Featured Research

from universities, journals, and other organizations

Using math to fight cancer

Date:
August 26, 2011
Source:
University of Miami
Summary:
Researchers have developed a mathematical model to understand and predict the progress of a tumor, from its early stages to metastasis, in hopes of creating highly personalized treatment strategies for patients who have cancer.

Researchers from the University of Miami (UM) and the University of Heidelberg in Germany have developed a mathematical model to understand and predict the progress of a tumor, from its early stages to metastasis, in hopes of creating highly personalized treatment strategies for patients who have cancer. The findings are published in Nature's new online journal Scientific Reports.

When a tumor forms in the landscape of the human body, one of two things may happen: the tumor can halt its growth and lie dormant or it can grow nourished by a network of underlying vessels that expands as the tumor develops. The vessels also provide a way for the cancerous cells to travel to other parts of the body, settle and grow -- a process called metastasis.

The study reveals a hidden connection between the tumor and the nutrient supplying vessels. The method outlines paths of future tumor expansion and identifies specific points in the vessels that can be targeted to control the growth, explains Neil Johnson, Ph.D., professor of physics, director of the Complexity Research Group at UM College of Arts and Sciences and co-principal investigator of the study.

"Cancer is a disease of many scales. There are the individual cells, the cells that group together to form the tumor, the vasculature and finally metastasis. By including information about how the tumor grows in response to its nutrients, and how the growth of the tumor feeds back the nutrient supply itself, our model moves us one step closer to predicting the future evolution of a patient's tumor," Johnson says. "It opens up a path toward personalized treatment and intervention."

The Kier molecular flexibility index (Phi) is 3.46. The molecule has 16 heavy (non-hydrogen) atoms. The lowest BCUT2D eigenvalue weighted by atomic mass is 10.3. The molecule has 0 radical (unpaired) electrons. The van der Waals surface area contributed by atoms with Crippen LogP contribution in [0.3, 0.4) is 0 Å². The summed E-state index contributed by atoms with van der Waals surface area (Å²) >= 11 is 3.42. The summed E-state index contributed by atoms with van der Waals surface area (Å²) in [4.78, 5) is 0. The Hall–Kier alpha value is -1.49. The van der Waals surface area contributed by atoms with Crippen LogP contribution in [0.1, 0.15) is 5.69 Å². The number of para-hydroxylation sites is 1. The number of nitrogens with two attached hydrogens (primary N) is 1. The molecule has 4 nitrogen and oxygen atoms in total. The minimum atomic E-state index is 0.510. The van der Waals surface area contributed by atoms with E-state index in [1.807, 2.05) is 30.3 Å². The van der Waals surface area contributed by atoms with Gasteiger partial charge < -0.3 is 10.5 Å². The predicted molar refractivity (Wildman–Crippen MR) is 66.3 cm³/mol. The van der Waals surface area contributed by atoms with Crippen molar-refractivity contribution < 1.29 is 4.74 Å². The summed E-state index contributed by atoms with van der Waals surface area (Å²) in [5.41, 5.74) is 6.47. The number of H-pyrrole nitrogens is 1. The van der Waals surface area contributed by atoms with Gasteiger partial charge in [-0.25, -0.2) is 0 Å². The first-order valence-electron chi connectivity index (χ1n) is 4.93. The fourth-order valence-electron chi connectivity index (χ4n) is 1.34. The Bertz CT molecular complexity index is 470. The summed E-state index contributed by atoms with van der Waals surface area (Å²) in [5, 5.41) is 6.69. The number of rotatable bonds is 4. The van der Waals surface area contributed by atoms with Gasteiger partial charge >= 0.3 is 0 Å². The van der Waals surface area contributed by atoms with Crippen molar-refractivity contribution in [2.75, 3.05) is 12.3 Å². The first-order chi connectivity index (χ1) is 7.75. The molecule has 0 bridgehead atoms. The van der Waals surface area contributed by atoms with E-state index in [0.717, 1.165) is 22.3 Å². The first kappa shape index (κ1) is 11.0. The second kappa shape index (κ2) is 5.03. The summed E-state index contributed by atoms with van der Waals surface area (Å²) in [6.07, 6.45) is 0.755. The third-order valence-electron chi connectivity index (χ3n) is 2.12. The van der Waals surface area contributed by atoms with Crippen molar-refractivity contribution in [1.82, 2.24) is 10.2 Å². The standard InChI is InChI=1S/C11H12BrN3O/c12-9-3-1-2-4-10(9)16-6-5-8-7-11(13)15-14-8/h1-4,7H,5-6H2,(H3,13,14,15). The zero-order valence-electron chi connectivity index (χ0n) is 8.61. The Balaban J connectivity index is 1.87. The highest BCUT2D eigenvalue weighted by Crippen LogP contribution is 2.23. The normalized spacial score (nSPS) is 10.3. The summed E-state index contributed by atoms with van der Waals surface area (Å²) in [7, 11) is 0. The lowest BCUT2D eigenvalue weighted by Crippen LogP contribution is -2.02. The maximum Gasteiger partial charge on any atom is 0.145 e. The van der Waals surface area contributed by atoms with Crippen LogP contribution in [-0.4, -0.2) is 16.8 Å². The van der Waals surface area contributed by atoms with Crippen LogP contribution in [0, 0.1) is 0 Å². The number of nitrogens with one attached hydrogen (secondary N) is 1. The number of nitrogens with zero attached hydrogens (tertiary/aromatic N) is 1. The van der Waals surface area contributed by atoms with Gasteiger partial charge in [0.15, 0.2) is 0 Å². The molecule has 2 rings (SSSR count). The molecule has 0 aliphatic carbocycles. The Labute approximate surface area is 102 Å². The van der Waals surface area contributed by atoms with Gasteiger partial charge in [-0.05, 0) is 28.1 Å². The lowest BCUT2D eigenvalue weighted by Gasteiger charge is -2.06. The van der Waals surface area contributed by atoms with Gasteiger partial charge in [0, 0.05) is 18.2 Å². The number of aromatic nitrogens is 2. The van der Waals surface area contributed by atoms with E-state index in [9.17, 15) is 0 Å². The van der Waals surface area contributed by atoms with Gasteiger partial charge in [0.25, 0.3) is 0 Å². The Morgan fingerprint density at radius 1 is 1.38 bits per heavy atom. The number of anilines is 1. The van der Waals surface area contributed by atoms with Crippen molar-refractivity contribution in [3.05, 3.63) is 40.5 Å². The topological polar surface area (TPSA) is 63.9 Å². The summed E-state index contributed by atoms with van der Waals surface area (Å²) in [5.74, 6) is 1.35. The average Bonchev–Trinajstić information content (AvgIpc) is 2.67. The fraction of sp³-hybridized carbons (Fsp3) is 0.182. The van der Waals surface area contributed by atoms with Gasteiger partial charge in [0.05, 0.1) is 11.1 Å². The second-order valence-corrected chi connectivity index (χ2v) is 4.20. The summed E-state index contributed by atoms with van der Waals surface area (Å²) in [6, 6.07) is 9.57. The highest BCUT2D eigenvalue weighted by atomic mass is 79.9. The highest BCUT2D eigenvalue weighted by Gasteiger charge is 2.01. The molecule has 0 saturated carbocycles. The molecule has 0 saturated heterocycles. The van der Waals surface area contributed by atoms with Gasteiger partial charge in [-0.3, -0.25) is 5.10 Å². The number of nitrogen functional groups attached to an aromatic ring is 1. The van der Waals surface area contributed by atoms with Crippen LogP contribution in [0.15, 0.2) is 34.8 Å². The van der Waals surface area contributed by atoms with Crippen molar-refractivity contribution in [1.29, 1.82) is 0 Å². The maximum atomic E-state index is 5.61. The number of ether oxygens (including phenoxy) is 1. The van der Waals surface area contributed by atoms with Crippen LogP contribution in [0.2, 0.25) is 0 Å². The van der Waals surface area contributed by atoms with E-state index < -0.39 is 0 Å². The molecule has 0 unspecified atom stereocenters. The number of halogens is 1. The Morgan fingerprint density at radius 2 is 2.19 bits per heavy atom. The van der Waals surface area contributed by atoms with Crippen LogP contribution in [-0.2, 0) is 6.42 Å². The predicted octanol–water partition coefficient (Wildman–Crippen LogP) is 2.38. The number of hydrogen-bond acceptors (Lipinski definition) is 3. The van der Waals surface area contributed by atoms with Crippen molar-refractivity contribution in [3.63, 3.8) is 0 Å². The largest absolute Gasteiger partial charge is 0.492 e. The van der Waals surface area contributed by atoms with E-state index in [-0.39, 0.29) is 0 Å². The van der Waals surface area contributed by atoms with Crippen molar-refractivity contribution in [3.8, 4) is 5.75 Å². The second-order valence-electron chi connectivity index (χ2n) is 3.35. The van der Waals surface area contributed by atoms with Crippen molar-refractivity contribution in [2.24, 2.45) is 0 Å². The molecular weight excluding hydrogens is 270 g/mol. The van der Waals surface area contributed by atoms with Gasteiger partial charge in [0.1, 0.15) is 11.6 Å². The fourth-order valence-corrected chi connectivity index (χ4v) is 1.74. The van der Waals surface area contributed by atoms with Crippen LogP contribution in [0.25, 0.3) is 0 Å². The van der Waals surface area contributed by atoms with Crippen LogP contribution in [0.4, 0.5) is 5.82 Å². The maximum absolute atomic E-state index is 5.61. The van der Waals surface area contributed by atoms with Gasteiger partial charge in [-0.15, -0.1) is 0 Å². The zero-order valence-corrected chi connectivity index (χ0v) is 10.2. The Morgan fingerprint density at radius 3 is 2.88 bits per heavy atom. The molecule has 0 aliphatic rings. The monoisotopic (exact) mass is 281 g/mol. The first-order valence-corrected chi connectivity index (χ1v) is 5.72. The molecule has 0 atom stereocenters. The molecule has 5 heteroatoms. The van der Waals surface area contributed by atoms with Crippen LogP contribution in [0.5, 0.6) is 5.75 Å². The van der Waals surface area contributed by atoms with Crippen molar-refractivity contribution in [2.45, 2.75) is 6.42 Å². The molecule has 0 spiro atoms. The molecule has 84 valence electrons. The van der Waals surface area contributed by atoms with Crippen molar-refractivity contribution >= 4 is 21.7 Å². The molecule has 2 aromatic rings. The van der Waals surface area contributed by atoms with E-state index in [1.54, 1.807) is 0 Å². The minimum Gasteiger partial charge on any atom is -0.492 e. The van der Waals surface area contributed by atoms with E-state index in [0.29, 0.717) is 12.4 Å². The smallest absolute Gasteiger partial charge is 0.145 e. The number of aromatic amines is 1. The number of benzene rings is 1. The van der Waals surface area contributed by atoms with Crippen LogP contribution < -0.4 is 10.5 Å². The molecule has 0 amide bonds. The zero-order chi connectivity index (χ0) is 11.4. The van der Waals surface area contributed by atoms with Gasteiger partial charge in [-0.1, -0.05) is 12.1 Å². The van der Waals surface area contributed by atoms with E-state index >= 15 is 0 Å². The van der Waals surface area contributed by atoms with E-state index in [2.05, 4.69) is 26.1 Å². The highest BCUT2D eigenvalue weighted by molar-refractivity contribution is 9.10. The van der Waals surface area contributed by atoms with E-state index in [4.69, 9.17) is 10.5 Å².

One interesting aspect of the model is that it's based on the distribution of feeding vessels in a tumor section. Since the vessels both feed and are fed by the tumor, estimates of growth characteristics for a patient's tumor can be made. This type of estimate can potentially be applied to a better design of treatment schedules for cancer patients, explains Joseph D. Rosenblatt, M.D., interim director of Sylvester Comprehensive Cancer Center, at UM Miller School of Medicine and co-principal investigator of the study.

"This method could be used to predict growth rates in the human setting and model effects of agents that specifically target supporting processes that sustain the tumor," Rosenblatt says. "Our model may be useful in designing treatment intervals and dosage schedules based on more accurate assessment of growth dynamics and the interdependence of tumor growth and blood vessel formation."

By analyzing images of tumor sections for distribution of tumor cells and tumor vasculature, the researchers created a simple model that predicts the most likely course of the disease, explains Sehyo Choe, post-doctoral research fellow at the Division of Theoretical Bioinformatics at the German Cancer Research Center in Germany and at the Institute for Pharmacy and Molecular Biotechnology University of Heidelberg; and co-principal investigator of the study.